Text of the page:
Welcome from Priyathama Vellanki, MD
Thyroid nodules are common in the adult population. With the use of increased imaging, more thyroid nodules are incidentally discovered. Accordingly, the incidence of thyroid cancer has increased. Despite the increased incidence of thyroid cancer, mortality from thyroid cancer remains low and has not changed despite increased detection.1 Therefore, an important aspect in clinical care is to determine which thyroid nodules warrant a biopsy and those that can be safely followed.
The American Thyroid Association (ATA) published guidelines in 2006 and 2009 to address the management of thyroid nodules.2 Since 2009, there have been many retrospective and prospective studies that have added to the current guidelines.
Fine-Needle Aspiration, Ultrasound
While fine-needle aspiration (FNA) remains the gold standard for evaluation of thyroid nodules and to rule out malignancy. However, with the advent of more sensitive ultrasound (US) imaging, more studies have been conducted correlating US features with malignancy in order to reduce unnecessary biopsies. All nodules that undergo FNA are classified into one of the 6 categories of the Bethesda classification system.3 The 6 categories correlate to different malignancy risk.
Most Thyroid Nodules are Benign
Most thyroid nodules in adults are reported as benign. Current guidelines recommend that benign nodules should be followed using serial US exams.2 However, retrospective studies have shown this may not be necessary and benign nodules usually stay benign. The findings from retrospective studies have been confirmed prospectively by Durante and colleagues.4 While the study by Durante et al had only 5 years of follow-up, it demonstrated that most benign nodules do not grow, and nodule growth is not necessarily a marker of malignant transformation.
Follow-up of an indeterminate nodule as categorized by the Bethesda system of atypia of uncertain significance/follicular lesion of uncertain significance (AUS/FLUS), follicular neoplasm (FN), and suspicious for malignancy (SMC) is difficult for both the clinician and the patient. AUS/FLUS, FN and SMC comprise 9.7%, 10.1% and 2.7% respectively of all thyroid FNAs.5 Since the risk for malignancy is higher for the indeterminate nodules compared to benign nodules, usually the recommendation is to repeat FNA or perform diagnostic lobectomy. However, this may result in unnecessary fine-needle aspirations and surgeries.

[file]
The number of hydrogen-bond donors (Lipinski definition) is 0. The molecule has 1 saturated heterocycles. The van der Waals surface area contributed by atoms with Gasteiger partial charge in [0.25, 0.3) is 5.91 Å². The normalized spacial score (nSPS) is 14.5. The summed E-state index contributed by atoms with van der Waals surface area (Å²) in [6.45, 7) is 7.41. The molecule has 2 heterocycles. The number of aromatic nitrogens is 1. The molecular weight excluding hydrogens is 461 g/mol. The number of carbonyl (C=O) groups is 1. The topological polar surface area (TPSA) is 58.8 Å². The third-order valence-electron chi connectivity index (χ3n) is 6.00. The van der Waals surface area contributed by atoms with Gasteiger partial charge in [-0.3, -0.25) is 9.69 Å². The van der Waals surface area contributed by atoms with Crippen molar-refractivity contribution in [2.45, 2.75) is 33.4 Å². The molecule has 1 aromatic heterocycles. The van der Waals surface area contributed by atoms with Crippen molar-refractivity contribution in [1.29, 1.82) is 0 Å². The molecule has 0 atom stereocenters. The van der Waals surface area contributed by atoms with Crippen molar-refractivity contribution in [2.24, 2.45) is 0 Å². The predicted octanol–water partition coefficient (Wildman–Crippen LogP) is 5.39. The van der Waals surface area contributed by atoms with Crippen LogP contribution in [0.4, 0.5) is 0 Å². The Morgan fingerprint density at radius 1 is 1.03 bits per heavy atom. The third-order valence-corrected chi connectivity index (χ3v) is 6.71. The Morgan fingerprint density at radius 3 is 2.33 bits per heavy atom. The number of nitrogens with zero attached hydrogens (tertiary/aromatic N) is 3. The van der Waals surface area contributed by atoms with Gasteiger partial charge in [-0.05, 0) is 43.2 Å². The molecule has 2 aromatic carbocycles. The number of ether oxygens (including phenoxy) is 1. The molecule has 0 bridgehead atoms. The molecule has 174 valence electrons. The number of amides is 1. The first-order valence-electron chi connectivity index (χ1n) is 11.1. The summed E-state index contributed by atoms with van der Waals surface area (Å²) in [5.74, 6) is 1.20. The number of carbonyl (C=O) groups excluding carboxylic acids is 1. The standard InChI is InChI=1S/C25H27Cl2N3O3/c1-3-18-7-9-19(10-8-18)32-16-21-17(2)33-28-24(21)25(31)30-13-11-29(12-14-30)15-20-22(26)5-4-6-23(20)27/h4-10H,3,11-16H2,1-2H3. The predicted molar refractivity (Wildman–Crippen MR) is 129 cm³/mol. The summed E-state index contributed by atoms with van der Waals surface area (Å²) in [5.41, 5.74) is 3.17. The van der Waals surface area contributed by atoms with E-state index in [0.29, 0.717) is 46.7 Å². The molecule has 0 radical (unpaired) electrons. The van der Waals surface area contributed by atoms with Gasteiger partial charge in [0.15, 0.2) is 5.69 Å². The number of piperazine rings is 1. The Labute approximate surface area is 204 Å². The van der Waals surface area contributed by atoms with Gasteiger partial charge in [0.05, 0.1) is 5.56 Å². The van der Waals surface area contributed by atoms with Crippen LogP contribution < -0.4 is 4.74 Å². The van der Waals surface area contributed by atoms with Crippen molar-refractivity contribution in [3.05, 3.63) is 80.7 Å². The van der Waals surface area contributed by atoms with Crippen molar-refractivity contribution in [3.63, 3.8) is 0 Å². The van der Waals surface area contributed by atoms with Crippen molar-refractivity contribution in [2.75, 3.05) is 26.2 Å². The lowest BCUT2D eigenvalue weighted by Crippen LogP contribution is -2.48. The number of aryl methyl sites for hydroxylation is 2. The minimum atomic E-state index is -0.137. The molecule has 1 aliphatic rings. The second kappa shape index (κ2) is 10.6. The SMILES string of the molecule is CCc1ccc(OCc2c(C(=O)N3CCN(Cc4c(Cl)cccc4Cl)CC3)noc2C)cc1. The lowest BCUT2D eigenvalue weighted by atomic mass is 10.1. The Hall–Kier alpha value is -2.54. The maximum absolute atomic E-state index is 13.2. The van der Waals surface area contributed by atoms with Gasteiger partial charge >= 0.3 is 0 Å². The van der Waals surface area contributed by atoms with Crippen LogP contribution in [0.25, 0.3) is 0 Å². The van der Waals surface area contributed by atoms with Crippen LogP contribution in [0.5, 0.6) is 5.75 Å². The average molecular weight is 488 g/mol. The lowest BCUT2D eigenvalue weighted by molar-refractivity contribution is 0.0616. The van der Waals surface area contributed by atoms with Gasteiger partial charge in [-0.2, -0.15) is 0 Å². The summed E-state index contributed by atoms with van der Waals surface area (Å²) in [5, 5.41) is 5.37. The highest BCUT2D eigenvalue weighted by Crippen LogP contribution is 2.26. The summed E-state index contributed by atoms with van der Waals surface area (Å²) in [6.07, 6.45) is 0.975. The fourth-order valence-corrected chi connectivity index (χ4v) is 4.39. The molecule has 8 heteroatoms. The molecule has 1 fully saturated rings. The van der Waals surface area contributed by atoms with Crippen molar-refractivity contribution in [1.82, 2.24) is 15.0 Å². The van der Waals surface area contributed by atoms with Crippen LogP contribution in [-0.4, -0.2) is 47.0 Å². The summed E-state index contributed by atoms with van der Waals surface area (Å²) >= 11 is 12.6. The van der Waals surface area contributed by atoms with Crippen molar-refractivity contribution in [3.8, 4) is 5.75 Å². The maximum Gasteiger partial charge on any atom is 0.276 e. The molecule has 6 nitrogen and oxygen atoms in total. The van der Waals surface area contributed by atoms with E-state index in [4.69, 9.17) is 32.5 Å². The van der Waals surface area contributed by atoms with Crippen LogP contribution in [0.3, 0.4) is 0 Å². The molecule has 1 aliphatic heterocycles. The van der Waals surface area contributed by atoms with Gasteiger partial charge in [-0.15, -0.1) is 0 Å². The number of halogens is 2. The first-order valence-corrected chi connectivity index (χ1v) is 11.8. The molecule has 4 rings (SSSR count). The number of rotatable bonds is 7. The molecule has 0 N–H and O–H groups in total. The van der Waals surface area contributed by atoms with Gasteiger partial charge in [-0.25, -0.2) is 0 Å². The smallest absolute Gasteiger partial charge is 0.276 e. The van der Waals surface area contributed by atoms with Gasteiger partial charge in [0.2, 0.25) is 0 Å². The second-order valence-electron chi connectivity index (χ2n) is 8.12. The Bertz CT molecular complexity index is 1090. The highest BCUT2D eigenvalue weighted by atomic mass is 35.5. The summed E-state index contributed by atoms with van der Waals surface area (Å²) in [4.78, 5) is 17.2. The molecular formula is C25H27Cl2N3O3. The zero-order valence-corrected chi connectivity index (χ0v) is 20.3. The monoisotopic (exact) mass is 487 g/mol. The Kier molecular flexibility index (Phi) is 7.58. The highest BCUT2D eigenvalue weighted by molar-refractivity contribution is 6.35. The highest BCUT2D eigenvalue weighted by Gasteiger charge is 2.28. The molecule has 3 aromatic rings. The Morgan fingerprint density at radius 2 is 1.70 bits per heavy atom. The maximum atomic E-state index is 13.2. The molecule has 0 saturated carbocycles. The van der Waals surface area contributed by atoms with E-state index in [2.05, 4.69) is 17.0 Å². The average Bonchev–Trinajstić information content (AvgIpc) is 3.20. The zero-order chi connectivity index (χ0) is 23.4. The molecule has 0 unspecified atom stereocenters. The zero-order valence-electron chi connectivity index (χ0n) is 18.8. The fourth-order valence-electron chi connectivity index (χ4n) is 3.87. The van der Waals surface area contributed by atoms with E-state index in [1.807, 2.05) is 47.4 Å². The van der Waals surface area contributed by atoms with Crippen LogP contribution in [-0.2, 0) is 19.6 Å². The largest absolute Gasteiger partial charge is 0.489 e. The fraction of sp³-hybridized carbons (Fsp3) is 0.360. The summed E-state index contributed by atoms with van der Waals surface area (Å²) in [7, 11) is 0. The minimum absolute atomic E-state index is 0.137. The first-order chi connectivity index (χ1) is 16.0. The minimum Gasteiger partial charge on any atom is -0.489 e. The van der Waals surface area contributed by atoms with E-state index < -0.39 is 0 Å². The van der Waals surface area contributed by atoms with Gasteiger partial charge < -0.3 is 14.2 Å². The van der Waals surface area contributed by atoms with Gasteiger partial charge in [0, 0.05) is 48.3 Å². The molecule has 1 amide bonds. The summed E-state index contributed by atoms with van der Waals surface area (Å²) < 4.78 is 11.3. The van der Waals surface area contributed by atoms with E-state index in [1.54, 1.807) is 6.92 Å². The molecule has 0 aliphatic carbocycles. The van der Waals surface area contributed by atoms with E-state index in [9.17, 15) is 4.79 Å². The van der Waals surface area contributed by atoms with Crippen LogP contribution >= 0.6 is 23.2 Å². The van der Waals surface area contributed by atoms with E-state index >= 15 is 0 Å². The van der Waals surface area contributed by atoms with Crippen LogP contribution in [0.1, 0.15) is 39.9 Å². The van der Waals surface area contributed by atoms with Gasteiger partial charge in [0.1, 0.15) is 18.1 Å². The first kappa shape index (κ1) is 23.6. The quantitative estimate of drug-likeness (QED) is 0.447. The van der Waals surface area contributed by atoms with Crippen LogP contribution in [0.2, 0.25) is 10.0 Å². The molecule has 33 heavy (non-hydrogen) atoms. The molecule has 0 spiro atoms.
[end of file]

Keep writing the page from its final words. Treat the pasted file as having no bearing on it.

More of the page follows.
Commercially available molecular marker tests have been validated for aiding the clinical management of thyroid nodules that fall into the indeterminate category by the Bethesa reporting system.3 Depending on the particular molecular test and the pretest probability of malignancy, molecular tests can aid the clinician's evaluation as to whether the indeterminate nodule is likely to be malignant or benign. The ATA also published guidelines for the use of molecular testing in 2015, which will be further discussed.
Overall, there are multiple studies that can help improve the clinician's management of thyroid nodules. In this EndoScan, we will discuss some of the newer guidelines and studies that have impacted the management of thyroid nodules.
1. Ahn HS, Kim HJ, Welch HG. Korea's thyroid-cancer "epidemic"--screening and overdiagnosis. N Engl J Med. 2014;371:1765-1767.
2. Cooper DS, Doherty GM, Haugen BR, Kloos RT, et al. American Thyroid Association Guidelines Taskforce on Thyroid Nodules and Differentiated Thyroid Cancer. Revised American Thyroid Association management guidelines for patients with thyroid nodules and differentiated thyroid cancer. Thyroid. 2009;19:1167-1214.
3. Cibas ES, Ali SZ. The Bethesda System for Reporting Thyroid Cytopathology. Thyroid. 2009;19:1159-1165.
4. Durante C, Costante G, Lucisano G, Bruno R, et al. The natural history of benign thyroid nodules. JAMA. 2015;313:926-935.
5. Bongiovanni M, Spitale A, Faquin WC, Mazzucchelli L, Baloch ZW. The Bethesda System for Reporting Thyroid Cytopathology: a meta-analysis. Acta Cytologica. 2012;56:333-339.